• Written by Anita van der Laan
    4 April 2019

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Above: Jacob Baraza from the Centre for Social Planning and Administrative Development (CESPAD) helping to create a Theory of Change, Machakos, Kenya, September 2017.

As the name suggests, a Theory of Change is a hypothesis of how we think change occurs. It consists of a visual diagram and a narrative with causal assumptions - “if we do X, Y happens because we believe Z.” ToCs are also referred to as Intervention Logics or Results Chains. When designed with an understanding of factors and stakeholders, a ToC helps to make sense of and navigate the complex environment in which the programme is operating. A ToC is a perception of reality which is shaped by the norms, values, experience and beliefs of the people who create it. It’s therefore important to involve different stakeholders, to be sure different perspectives are captured in the ToC. Designing a ToC together will:

  • Lead to a common understanding of how change occurs
  • Create awareness on different norms and values between stakeholders
  • Generate co-ownership of the programme
  • Help to decide on the scope of the programme
  • Support decision-making on what interventions should be pursued to achieve the biggest impact by whom
  • Expose gaps in your activities or show you where there is an overlap with the activities of other actors or programmes.

Below are the five steps to defining a Theory of Change.

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1. Define your desired impact

When designing a ToC, the first thing that needs to be identified is the desired long-term impact the programme wants to achieve or contribute to. After identifying the intended impact, the participants can determine which outcomes need to be achieved in order to reach that long-term impact. An example of an impact statement is sustainable and inclusive water, sanitation and hygiene (WASH) services.

2. Determine your outcomes

An outcome is a change in the behaviour, relationships, actions, activities, policies, or practices of an individual, group, community, organisation, or institution. In order to phrase an expected outcome, it helps to use the following mnemonic: “who should be doing what differently?” For example, the ministry of water use the online water quality dashboard to make decisions on investment priorities.

3. Identify your pathways of change

Once all expected outcomes have been identified on cards, they can be organised on the wall in logical cause and effect relationships. When a programme has several topics or issues, separate pathways of change can be built for each of them, with small teams who can zoom into each specific topic. The resulting pathways of change can then be collectively connected at the end to have the full Theory of Change.

 

ToC graphs

4. Specify your strategies

Once the stakeholders have identified one or multiple pathways of change, they can come up with strategies to set into motion the causal chain of events. Strategies are a general description of what the programme needs to do to make the expected outcomes happen. Every strategy will have a pathway of change. Strategies are a general description of what needs to be done; the more specific activities in the strategies will be defined later. In reality, strategies may already be determined before the expected outcomes are mapped and an impact is defined. In that case, the ToC design exercise will help to identify the expected outcomes and their causal relationships and understand how the strategies will lead to the envisioned impact. For example, we support the ministry of water with data collection and analysis for water point mapping.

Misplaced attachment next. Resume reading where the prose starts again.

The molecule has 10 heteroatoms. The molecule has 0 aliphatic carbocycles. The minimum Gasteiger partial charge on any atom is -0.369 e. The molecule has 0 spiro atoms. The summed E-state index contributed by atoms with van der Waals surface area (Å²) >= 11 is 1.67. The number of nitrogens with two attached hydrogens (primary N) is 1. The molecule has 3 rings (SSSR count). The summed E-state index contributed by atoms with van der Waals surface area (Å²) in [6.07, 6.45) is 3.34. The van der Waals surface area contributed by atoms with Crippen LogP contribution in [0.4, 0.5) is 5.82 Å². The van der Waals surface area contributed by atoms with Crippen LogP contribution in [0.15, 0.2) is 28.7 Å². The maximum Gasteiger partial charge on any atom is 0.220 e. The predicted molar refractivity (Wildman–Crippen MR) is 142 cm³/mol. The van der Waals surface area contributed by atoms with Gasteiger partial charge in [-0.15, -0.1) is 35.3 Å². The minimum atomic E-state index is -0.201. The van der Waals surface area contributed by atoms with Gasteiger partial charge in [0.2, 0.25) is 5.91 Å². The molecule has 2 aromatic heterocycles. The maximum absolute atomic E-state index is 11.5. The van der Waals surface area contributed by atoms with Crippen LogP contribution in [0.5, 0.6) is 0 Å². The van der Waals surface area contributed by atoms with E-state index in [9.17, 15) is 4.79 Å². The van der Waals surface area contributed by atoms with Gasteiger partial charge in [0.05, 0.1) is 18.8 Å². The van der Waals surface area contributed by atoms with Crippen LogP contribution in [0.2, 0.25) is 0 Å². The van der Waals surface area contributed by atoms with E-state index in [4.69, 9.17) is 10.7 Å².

5. Connect your pathways of change

Once the strategies, expected outcomes, impact(s), and their linkages are identified, the underlying causal assumptions should be made explicit. Trying to document these assumptions can lead to the identification of weak spots in the Theory of Change and, at the same time, result in stakeholders becoming aware of each other’s visions of reality. When phrasing causal assumptions, it can be tempting to start a circular reasoning.


Avoid phrases like “A leads to B, because B is the result of A”. Instead, try reasoning as follows: “If we do action X, we will contribute to outcome Y because we believe that  Z.” For example, if we support the ministry of water with data collection and analysis for water point mapping, then they will use the map for decision making on investment priorities, because they were actively involved in the identification of the problem (no updated information on functionality of water points) and feel co-ownership of the solution (data collection for evidence-based decisions).

 

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Once you’ve designed your Theory of Change, you can build your tailor-made planning, monitoring, evaluation and learning (PMEL) framework, which will allow you to accurately monitor your results.

 

Design data-driven development programmes that deliver results effectively

 

Anita van der Laan

Anita van der Laan is planning, monitoring, evaluation and learning specialist at Akvo. She has more than ten years of experience in facilitating the development and review of Theories of Change with organisations and partnerships in Latin America, Africa, Asia and Europe.

Posted in: Programme design